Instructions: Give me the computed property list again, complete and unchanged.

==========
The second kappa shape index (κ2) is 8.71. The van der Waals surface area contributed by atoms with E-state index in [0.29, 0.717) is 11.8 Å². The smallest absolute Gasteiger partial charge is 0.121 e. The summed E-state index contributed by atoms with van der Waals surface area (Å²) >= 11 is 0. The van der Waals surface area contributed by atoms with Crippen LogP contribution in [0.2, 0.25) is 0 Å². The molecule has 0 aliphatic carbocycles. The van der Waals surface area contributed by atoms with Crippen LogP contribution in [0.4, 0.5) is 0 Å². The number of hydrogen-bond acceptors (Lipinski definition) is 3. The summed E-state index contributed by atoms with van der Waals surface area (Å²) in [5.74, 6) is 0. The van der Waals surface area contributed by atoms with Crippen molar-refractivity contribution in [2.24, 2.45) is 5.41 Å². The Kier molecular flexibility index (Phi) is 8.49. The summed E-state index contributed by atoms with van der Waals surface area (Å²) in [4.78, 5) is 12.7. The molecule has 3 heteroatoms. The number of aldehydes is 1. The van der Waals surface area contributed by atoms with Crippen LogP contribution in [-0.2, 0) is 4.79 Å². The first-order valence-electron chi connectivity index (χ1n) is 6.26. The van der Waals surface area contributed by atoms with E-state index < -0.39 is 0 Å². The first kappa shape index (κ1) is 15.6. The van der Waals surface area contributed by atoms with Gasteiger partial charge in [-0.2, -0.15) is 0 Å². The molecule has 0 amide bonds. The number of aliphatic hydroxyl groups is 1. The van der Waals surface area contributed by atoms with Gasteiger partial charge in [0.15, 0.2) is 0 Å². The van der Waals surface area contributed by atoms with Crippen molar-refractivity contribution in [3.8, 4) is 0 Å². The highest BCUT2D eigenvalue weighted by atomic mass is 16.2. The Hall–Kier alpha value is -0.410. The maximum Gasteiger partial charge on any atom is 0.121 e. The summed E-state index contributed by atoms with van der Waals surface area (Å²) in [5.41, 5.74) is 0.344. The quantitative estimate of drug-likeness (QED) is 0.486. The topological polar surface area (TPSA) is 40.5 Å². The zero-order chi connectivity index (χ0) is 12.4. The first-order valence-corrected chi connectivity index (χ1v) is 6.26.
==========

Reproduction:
The second kappa shape index (κ2) is 8.71. The van der Waals surface area contributed by atoms with E-state index in [0.29, 0.717) is 11.8 Å². The smallest absolute Gasteiger partial charge is 0.121 e. The summed E-state index contributed by atoms with van der Waals surface area (Å²) >= 11 is 0. The van der Waals surface area contributed by atoms with Crippen LogP contribution in [0.2, 0.25) is 0 Å². The molecule has 0 aliphatic carbocycles. The van der Waals surface area contributed by atoms with Crippen LogP contribution in [0.4, 0.5) is 0 Å². The number of hydrogen-bond acceptors (Lipinski definition) is 3. The summed E-state index contributed by atoms with van der Waals surface area (Å²) in [5.74, 6) is 0. The van der Waals surface area contributed by atoms with Crippen molar-refractivity contribution in [2.24, 2.45) is 5.41 Å². The Kier molecular flexibility index (Phi) is 8.49. The summed E-state index contributed by atoms with van der Waals surface area (Å²) in [4.78, 5) is 12.7. The molecule has 3 heteroatoms. The number of aldehydes is 1. The van der Waals surface area contributed by atoms with Crippen LogP contribution in [-0.2, 0) is 4.79 Å². The first-order valence-electron chi connectivity index (χ1n) is 6.26. The van der Waals surface area contributed by atoms with E-state index < -0.39 is 0 Å². The first kappa shape index (κ1) is 15.6. The van der Waals surface area contributed by atoms with Gasteiger partial charge in [-0.2, -0.15) is 0 Å². The molecule has 0 amide bonds. The number of aliphatic hydroxyl groups is 1. The van der Waals surface area contributed by atoms with Gasteiger partial charge in [0.15, 0.2) is 0 Å². The van der Waals surface area contributed by atoms with Crippen molar-refractivity contribution in [3.8, 4) is 0 Å². The highest BCUT2D eigenvalue weighted by atomic mass is 16.2. The Hall–Kier alpha value is -0.410. The maximum Gasteiger partial charge on any atom is 0.121 e. The summed E-state index contributed by atoms with van der Waals surface area (Å²) in [5.41, 5.74) is 0.344. The quantitative estimate of drug-likeness (QED) is 0.486. The topological polar surface area (TPSA) is 40.5 Å². The zero-order chi connectivity index (χ0) is 12.4. The first-order valence-corrected chi connectivity index (χ1v) is 6.26.